featuring guest authors; crafting tips and projects; recipes from food editor and sleuthing sidekick Cloris McWerther; and decorating, travel, fashion, health, beauty, and finance tips from the rest of the American Woman editors.

Note: This site uses Amazon affiliate links. As an Amazon Associate, I earn from qualifying purchases.

Wednesday, July 10, 2024


Award-winning romantic comedy author Valerie Taylor recently debuted A Whale of a Murder, the first book in her new Venus Bixby cozy mystery series. When not writing or reading, she enjoys practicing tai chi and being an expert sports spectator. Learn more about her and her books at her website. 

Journey vs. Destination

Ralph Waldo Emerson has been credited with saying, “It’s not the destination, it’s the journey.” That may be true in life. But what about in a novel? What’s more important? The plot (the journey) or the setting (the destination)? Clearly, the answer resides in the opinion of each reader.


However, consider this: Could a story, no matter how intriguing the characters or captivating the plot, exist without a setting that readers can inhabit as they’re turning pages? How many books have you been halfway through and then stopped to ask, “Where is this taking place?” I’d bet few to none.


Choosing where to set my debut romantic comedy, What’s Not Said, which I wrote in 2018, was relatively easy. I’d lived in and loved Boston and had vacationed in Venice in 2016. So, too, was the process of selecting the settings for the subsequent books in the trilogy: What’s Not True and What’s Not Lost. With Boston as home base in each, my vacations to Paris and Greece provided ample fodder for featuring those destinations.


Little did I know, however, when I decided to write a cozy mystery, my inspiration would derive from a day trip to the New Bedford Whaling Museum in the summer of 2016 after I retired.


I’d found writing about a destination I knew well, like Boston, was as delightful as eating a piece of cream pie. Even scenes in Venice, Paris, and Greece evolved effortlessly.


Such was not the case when I decided to switch genres from romantic comedy to cozy mystery. That’s because cozies have their own distinct rules and require certain elements. Elements such as who was the victim and what was the cause of death and must include a large cast of characters: the murderer, suspects, a sleuth.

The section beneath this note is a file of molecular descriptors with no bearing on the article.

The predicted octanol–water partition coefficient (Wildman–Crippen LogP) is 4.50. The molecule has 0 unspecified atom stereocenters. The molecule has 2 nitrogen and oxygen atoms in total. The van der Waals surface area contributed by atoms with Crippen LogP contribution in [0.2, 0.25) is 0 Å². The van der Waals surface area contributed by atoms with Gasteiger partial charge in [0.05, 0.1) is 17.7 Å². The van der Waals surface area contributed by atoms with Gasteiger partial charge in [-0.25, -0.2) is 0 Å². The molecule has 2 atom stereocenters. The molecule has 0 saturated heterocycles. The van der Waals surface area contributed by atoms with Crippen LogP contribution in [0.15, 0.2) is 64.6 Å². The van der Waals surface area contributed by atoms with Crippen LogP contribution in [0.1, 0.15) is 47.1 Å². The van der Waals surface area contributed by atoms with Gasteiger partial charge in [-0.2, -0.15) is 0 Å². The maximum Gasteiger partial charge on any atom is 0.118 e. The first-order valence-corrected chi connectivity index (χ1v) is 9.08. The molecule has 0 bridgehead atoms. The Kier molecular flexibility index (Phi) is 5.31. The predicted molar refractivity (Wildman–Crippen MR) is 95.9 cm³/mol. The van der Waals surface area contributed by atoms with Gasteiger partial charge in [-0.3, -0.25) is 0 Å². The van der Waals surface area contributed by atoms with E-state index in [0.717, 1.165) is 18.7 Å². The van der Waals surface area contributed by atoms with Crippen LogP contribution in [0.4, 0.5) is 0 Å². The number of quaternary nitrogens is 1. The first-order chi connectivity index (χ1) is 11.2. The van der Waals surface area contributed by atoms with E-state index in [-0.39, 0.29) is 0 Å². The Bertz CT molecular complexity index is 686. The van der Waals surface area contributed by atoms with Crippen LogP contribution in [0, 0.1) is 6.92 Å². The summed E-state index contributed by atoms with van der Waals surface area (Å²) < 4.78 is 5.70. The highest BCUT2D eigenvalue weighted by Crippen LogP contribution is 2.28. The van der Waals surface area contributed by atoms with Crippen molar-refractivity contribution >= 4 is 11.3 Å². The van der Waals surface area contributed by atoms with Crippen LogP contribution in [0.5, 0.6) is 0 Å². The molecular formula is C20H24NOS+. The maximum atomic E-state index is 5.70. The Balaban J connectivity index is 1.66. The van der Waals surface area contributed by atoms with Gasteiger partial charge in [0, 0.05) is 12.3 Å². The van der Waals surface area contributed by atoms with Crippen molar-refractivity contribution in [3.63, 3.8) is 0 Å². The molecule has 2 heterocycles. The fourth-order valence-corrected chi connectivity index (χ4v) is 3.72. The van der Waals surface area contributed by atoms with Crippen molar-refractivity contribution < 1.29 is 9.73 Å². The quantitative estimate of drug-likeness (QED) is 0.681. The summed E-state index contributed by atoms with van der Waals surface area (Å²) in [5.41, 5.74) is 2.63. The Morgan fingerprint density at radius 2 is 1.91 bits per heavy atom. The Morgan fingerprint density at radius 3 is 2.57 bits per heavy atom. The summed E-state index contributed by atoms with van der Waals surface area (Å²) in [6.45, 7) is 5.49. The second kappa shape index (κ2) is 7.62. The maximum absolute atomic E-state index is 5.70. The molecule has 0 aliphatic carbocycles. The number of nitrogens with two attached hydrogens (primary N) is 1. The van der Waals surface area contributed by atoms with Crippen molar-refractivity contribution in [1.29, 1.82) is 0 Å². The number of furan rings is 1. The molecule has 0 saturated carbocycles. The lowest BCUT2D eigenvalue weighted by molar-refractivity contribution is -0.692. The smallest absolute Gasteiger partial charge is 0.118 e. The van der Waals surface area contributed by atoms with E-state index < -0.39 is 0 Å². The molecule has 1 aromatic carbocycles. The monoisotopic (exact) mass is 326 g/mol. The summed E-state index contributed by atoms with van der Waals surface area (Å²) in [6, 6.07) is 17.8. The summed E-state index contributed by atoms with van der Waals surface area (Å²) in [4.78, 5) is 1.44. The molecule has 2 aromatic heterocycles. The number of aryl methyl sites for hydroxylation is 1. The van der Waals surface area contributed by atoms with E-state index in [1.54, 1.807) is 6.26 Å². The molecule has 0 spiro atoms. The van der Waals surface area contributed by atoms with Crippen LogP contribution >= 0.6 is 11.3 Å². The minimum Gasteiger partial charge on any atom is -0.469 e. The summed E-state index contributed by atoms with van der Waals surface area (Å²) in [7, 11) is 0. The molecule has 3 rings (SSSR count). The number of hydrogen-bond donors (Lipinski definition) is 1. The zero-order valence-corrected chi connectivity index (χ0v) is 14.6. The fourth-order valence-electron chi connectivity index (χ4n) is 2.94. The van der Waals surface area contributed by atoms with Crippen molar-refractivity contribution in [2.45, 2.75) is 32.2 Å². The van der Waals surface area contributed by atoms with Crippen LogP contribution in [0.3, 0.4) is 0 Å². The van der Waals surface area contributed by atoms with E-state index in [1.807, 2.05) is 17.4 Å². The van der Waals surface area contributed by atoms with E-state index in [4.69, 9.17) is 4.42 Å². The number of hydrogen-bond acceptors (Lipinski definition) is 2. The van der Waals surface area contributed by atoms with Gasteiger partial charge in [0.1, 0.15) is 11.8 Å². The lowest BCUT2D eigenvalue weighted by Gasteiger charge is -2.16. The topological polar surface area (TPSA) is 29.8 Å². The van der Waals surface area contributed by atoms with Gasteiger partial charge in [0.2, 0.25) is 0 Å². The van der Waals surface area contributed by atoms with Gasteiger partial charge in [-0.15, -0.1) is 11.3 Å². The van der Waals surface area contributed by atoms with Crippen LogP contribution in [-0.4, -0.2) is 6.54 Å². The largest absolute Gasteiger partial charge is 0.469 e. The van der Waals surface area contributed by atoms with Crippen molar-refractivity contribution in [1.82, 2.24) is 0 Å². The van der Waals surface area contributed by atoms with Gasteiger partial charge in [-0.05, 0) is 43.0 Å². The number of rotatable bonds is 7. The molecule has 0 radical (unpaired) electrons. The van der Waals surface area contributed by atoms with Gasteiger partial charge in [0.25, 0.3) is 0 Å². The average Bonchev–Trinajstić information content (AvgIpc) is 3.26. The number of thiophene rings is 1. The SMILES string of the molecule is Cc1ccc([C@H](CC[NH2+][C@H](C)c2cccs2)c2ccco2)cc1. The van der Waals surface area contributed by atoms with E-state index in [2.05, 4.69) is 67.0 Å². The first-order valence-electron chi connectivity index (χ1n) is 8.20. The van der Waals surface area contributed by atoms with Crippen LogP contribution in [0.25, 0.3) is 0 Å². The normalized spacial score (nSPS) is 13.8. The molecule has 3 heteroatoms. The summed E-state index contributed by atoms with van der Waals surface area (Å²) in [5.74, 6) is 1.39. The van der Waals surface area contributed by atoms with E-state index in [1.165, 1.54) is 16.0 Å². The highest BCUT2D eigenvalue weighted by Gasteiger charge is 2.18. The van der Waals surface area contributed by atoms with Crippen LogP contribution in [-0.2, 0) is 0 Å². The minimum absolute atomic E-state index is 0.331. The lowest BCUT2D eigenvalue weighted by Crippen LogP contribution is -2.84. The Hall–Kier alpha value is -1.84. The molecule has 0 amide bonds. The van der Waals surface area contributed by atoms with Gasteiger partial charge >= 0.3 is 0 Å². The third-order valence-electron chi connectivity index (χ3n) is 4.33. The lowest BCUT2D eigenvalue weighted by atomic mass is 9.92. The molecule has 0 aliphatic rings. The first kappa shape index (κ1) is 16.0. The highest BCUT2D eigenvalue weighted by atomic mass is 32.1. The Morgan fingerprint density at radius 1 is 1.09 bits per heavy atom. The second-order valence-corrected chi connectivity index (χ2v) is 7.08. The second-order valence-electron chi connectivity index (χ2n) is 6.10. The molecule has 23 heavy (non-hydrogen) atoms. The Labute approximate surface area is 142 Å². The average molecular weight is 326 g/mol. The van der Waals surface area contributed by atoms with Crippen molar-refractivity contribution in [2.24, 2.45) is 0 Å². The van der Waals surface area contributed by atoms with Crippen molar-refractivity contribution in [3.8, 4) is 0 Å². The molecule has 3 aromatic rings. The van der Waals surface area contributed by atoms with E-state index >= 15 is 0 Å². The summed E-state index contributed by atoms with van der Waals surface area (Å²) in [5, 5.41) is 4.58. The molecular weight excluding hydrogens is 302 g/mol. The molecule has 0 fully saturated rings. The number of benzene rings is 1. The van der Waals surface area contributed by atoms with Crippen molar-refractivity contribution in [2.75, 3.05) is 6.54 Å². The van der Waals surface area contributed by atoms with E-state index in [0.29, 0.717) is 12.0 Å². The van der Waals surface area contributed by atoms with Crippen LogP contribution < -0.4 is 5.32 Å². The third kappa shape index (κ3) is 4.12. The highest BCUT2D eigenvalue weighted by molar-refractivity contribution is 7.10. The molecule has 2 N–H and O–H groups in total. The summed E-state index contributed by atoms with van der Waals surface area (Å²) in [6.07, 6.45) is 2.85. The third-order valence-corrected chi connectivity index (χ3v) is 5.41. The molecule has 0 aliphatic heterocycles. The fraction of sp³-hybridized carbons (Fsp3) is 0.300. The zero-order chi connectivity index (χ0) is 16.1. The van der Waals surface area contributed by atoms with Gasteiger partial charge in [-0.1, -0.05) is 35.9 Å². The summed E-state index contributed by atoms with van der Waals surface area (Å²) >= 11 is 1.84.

Most of all, though, unlike the real-life locales in my romantic comedy series, my cozy mystery needed to be set in an enchanting fictional town. Think Cabot Cove in the Murder, She Wrote television series.


Bingo! I recalled visiting New Bedford, MA, and decided to create my fictional town in its image. Naming it Chatham Crossing was a fun exercise. Those familiar with Cape Cod know the popular town of Chatham. And since my town would be located, like New Bedford, between Providence, Rhode Island, and the Cape, the word Crossing seemed a logical fit.


But that was only the start. I had to build Chatham Crossing.


For assistance, I logged into one of my favorite author resources: OneStopForWriters.com, which is chock full of reference materials and tools. I headed straight for the tab labeled “Worldbuilding Surveys.” While worldbuilding is often associated with sci-fi or fantasy (think Game of Thrones), I needed to build a cozy village like no other. This meant that before even starting to plot the journey I’d take readers on, I had to know the town’s physical characteristics, the rules the residents live by, and what their cultural norms were. Through an extensive question and answer roadmap, I was not only able to conceive the structural aspects of the town, but also fresh plot ideas emerged. 


Then, I downloaded a map of New Bedford and went to work re-naming streets, parks, businesses, and so on, ending up with a working map of Chatham Crossing.


I rounded out this research with frequent visits to the New Bedford Whaling Museum website and attended online evening discussions about the history of the whaling and shipping industries. 


Once I had a view of Chatham Crossing in focus, I jumped into writing the narrative. But there were more aspects to consider to bring the village alive. Some writing coaches advise that each page should include a reference to the five senses: see, hear, touch, smell, and taste. I confess. I don’t do that religiously. Although I do have a Post-it note on my monitor as a reminder.


If I had to honestly assess my journey as an author, I’d have to admit along the way I felt setting was my Achilles heel. Apparently, through diligence, practice, and four books under my belt, I’ve improved. Reviewers often remark that they enjoy the description of the historic whaling village of Chatham Crossing, as well as the journey the story takes them in A Whale of a Murder.

A Whale of a Murder

A Venus Bixby Mystery, Book 1

Retro-music store owner Venus Bixby will do anything to be named to Chatham Crossing's prestigious Town Committee. But when she stumbles over a body in the garden where her fiftieth birthday party is scheduled to be held, becoming both a suspect and an amateur sleuth is not what Venus had in mind!

Buy Links



No comments: